📈 ROI on Google Ads
I get $10 for every $1 spent on Google Ads. Here is how I do it, and it's not as hard as you may think.
I see many similar questions come up about Google Ads, and the surrounding confusion with implementing them.
I've talked about this before in my old newsletter but figured it would be worthwhile to address it again in a more concise manner. Consider this your “cheat sheet”!
Getting a positive ROI on your Google Ads takes time and attention. You need to be constantly monitoring your ad performance, dropping the dead-weight and increasing ad spend on the winners.
Here are some beginner tips I followed to make Google Ads work for me:
- Keep keyword groups small / narrow. Don't “bundle” related keywords to create massive groups. Instead, create many small groups that are more closely related so that you can better analyze the themes that are working.
- Test each ad group for one or two weeks. Don't throw a bunch of money at the group right away. Keep daily limit modest before spending a lot. Once you have some winners, ramp up the ad spend.
- Implement the Google suggestions. As you create ads, Google will suggest changes to your ads. Do them! Your ad optimization scores will go up. Oh, and just because you do this once doesn't mean you're done. Google will keep making suggestions.
- Set up a conversion pixel. This is slightly technical, but I was capable of doing it, and all I did was use Google's help docs. Your ads don't mean anything if you can't track conversions (i.e. money made). This is also a great metric for determining which ad groups to drop and which to keep.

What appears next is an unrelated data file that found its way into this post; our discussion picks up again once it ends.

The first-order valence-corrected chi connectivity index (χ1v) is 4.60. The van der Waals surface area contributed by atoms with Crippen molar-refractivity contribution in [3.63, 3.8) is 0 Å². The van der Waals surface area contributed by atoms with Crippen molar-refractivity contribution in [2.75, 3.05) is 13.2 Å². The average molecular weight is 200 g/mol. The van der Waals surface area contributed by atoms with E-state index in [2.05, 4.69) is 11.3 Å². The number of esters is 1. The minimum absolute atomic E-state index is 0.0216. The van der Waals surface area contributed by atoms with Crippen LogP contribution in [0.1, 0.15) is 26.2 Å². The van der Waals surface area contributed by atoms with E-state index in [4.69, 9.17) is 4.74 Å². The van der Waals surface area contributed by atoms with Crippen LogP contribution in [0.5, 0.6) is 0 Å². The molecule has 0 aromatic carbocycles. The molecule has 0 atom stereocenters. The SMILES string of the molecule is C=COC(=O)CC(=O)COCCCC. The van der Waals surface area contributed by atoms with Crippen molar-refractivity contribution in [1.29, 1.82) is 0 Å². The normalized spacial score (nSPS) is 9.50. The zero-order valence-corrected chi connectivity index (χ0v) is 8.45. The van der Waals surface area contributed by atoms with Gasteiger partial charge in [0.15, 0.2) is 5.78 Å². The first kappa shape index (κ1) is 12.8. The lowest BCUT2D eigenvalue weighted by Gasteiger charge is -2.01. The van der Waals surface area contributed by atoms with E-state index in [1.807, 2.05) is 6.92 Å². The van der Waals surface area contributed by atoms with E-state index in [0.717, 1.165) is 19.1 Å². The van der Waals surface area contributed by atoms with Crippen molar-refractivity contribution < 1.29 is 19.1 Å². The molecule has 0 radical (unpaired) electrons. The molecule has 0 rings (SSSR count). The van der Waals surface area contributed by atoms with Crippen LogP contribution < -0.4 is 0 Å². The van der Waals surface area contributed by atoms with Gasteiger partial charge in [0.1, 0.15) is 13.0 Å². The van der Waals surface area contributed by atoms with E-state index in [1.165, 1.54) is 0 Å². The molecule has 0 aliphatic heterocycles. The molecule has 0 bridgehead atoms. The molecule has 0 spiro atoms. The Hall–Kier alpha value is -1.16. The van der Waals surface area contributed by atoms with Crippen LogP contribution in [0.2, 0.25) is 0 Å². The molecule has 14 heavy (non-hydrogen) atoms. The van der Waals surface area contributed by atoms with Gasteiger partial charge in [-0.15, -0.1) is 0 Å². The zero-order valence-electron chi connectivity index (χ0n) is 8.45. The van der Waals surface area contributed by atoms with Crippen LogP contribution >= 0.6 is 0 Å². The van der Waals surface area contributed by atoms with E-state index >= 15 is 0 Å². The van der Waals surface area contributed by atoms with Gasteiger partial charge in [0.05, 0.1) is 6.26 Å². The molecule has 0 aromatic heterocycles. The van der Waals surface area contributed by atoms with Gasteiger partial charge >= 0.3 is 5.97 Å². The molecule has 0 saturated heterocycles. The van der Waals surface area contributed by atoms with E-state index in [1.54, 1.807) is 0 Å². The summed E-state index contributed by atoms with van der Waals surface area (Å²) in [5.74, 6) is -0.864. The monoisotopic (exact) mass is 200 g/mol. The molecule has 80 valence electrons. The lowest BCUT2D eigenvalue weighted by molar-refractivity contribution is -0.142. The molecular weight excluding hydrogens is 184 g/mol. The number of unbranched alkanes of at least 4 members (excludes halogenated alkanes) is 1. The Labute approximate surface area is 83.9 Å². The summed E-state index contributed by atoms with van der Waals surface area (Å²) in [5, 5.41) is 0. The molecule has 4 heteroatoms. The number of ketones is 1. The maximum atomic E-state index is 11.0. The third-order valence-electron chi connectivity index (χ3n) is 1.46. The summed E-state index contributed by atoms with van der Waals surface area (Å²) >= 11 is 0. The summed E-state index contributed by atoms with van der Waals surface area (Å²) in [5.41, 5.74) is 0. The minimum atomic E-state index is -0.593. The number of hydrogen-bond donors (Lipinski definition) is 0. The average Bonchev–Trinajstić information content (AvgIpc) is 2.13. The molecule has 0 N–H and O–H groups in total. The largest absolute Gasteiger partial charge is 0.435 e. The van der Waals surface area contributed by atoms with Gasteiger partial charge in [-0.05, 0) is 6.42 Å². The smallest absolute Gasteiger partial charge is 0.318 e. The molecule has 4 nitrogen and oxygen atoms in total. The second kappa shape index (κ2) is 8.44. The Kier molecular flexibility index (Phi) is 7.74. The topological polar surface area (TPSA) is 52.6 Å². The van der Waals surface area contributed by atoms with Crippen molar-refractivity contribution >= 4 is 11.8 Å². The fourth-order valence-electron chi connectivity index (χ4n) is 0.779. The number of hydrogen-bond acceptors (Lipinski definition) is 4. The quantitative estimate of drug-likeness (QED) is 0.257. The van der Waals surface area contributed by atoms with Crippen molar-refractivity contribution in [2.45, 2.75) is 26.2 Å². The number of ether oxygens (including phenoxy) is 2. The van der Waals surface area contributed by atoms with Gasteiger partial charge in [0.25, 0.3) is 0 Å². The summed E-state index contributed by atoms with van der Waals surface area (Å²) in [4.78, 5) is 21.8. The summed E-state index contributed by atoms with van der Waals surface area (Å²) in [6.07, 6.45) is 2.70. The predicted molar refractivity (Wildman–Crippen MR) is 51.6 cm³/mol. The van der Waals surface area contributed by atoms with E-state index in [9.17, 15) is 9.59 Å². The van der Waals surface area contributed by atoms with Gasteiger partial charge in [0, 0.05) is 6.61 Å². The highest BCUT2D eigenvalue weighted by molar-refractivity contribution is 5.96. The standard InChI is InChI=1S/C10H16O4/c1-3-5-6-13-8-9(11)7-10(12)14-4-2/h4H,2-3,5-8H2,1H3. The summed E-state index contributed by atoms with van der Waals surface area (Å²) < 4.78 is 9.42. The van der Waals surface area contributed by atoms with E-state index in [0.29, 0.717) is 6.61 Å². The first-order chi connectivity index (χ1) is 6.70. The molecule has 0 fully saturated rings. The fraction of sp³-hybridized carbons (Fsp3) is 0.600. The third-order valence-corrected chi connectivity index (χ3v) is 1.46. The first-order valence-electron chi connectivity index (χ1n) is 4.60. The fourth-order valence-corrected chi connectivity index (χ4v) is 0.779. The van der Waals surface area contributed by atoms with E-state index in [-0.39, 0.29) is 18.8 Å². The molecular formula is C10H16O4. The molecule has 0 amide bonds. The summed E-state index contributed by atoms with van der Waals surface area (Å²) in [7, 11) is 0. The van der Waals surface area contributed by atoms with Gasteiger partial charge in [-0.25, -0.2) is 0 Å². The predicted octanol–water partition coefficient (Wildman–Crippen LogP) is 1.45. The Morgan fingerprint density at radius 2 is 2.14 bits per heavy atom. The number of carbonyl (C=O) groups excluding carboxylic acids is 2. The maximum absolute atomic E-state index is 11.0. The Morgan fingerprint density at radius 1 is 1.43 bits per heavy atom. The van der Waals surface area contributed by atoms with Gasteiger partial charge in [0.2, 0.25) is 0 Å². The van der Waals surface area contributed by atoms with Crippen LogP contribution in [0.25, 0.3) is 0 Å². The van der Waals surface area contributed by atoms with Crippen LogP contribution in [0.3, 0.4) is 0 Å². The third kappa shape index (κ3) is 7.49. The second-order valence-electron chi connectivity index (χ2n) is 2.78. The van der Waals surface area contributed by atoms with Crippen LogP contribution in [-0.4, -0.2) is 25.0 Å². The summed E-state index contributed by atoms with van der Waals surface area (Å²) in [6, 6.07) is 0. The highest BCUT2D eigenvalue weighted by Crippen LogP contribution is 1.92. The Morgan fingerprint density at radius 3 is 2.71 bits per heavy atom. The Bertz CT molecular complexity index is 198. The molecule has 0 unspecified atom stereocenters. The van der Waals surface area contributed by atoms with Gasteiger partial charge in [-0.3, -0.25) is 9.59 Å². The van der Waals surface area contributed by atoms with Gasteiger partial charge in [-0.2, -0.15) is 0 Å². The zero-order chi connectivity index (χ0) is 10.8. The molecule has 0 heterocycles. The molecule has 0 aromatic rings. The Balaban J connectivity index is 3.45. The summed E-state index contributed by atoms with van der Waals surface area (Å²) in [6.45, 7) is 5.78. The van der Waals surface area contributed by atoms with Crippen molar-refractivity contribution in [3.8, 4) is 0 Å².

- Revisit every week. Google likes to see activity in the account. This doesn't mean you have to change something every time. Monitor what is working, what is not, add some of Google's keyword suggestions (you'll get these as you have ads running). Adjust the times your ads show, configure dynamic ads, create the maximum number of ad variations for each keyword group.
- Monitor competitors. Google makes this easy to do with a ton of useful graphs and charts. Use a tool like SpyFu to dig deeper into the specific ads your competition is running and for which keywords. You can't exist in a silo. You need to monitor the activity of other people in your market.
- Landing page score must be minimum 7 out of 10. Your landing page score (Google gives you this for your specific URLs that you put for ads) needs to be 7 or above. You're wasting your time and money if it's lower than that. If you're going after competitive keywords, it better be a 9 or a 10 out of 10 for your ad to have a chance at being shown above the fold.
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